So far, I can’t help but notice the parallels between modern society, i.e. the 2009 publication of Pekar’s adaptation of Working, and when it was originally published, in 1974. I think the timing of the publication of this new graphic novel adaptation couldn’t be more appropriate. While reading through the first two sections, I was struck by the amount of issues, not only work-related, but environmental and political issues, that seem relevant to today, not just when it was written back in the 1970’s.
For example, in “Coal Miner and Wife,” I noticed similarities between that story and today’s controversy over fracking. It says: “You’re in one of the richest areas in the world and some of the poorest people in the world…They offered a woman seventy-five dollars an acre on the farm that the gas well’s just laid on, for destroyin’ half an acre of her place to set that well on… Company can dig all your timber, all your soil off, uncover everything. Go anywhere they want to, drill right in your garden if they want to… They took bulldozers and they tore the top off the ground… When they come through with them bulldozers and tear it up like that, the dirt runs to our bottom land and our drinkin’ water gets muddy” (7). This sounds eerily reminiscent of what is going on today with the natural gas companies that are taking over land for the use of hydraulic fracturing. The result is polluted waters, so that local wildlife is often killed off, and citizens’ drinking water is contaminated to the point that it can literally be lit on fire. Unfortunately, I see a parallel here with the way corporations are allowed to treat the land; apparently, we haven’t learned much in the last forty years!
Another issue from Working that resonates today is the military. In the same story, the son just got back from serving in Vietnam and went to work at a strip mine. His mother is vehemently against the idea of him working in a strip mine, saying, “I’d rather see him in Vietnam than see him doin’ strip jobs” (9). In her mind, the dangers of being away at war seem harmless compared to working in a mine. The son acknowledged that “he had to make a livin’ some way…Well, he’s gonna have to go back to the army” (9). Sadly, people were often forced to choose between an undesirable, unsafe job and joining the military to be sent off to war. This thread continues subtly in the story, “Organizer,” when the character says, “I floundered around for two years in college, was disappointed, and enlisted in the army” (30). I think this is still true today; many people who can’t find work or afford college tuition often join the military. Not only that, but people in the armed forces coming back from Afghanistan are often unable to find work in order to support themselves and their families.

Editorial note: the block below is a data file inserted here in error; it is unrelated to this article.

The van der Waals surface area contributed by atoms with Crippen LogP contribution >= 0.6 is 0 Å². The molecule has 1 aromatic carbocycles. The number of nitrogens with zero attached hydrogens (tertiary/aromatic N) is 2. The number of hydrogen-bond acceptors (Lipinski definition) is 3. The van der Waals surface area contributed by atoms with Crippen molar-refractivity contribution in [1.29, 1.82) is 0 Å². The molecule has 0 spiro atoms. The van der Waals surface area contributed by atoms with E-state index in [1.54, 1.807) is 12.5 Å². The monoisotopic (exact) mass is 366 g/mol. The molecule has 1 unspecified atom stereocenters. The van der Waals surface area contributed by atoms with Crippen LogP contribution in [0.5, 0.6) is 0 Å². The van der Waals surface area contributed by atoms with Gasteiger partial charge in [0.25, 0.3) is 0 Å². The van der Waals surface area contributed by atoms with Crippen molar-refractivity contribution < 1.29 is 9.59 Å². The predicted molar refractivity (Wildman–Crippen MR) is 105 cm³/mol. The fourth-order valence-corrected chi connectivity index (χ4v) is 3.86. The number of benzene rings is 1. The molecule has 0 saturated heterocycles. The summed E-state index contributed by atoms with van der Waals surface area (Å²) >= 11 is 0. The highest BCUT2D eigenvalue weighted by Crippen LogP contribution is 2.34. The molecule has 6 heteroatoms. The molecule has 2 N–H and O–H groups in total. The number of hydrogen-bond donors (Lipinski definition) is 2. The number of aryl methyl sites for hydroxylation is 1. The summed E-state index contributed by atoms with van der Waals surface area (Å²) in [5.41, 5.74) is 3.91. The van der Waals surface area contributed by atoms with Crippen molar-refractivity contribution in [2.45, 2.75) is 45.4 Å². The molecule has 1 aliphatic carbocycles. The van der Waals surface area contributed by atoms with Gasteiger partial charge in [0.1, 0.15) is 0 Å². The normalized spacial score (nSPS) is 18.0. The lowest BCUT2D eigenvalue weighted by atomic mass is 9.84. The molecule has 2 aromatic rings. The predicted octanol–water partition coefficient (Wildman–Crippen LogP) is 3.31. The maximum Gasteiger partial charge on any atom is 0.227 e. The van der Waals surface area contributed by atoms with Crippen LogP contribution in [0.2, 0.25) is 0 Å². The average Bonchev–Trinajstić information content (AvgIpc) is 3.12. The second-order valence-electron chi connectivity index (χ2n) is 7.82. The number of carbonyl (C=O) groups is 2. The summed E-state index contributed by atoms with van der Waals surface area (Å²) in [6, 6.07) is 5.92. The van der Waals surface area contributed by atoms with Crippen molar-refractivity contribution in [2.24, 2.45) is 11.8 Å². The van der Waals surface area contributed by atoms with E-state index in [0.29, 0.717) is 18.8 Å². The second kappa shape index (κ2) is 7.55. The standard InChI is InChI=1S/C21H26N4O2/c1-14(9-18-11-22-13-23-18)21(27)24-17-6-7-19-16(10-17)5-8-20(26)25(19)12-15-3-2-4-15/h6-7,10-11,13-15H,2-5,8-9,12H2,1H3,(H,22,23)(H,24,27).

An additional point that was written in 1974 but seems relevant today is in the farmworker story. It seems prophetic when the character says, “Now the machines are coming in… They have cotton machines that took jobs away from thousands of farm workers… We’re trying to stipulate in our contract that the company will not use any machinery without the consent of the farmworkers. So we can make sure the people being replaced by machines will know how to operate the machine” (21-22). This last part of the quote is a caption above an illustration of a robot saying: “We work for free!” I wonder if they knew back then just how accurate that concern would be. Could they have predicted back in 1974 that the tollbooth person’s job would be replaced by EZ pass? The subway token seller to be replaced by Metrocard machines? The bank teller replaced by the ATM? Those are just a few examples. It seems that much harder to find a job nowadays because machines and computers have replaced so many human jobs.
If I hadn’t read the original copyright date, and if “Vietnam” had been replaced with “Afghanistan,” I would have believed this book was just written. This new graphic novel adaptation brings to light many relevant political concerns, and the ways in which they affect workers in our society both now and in 1974.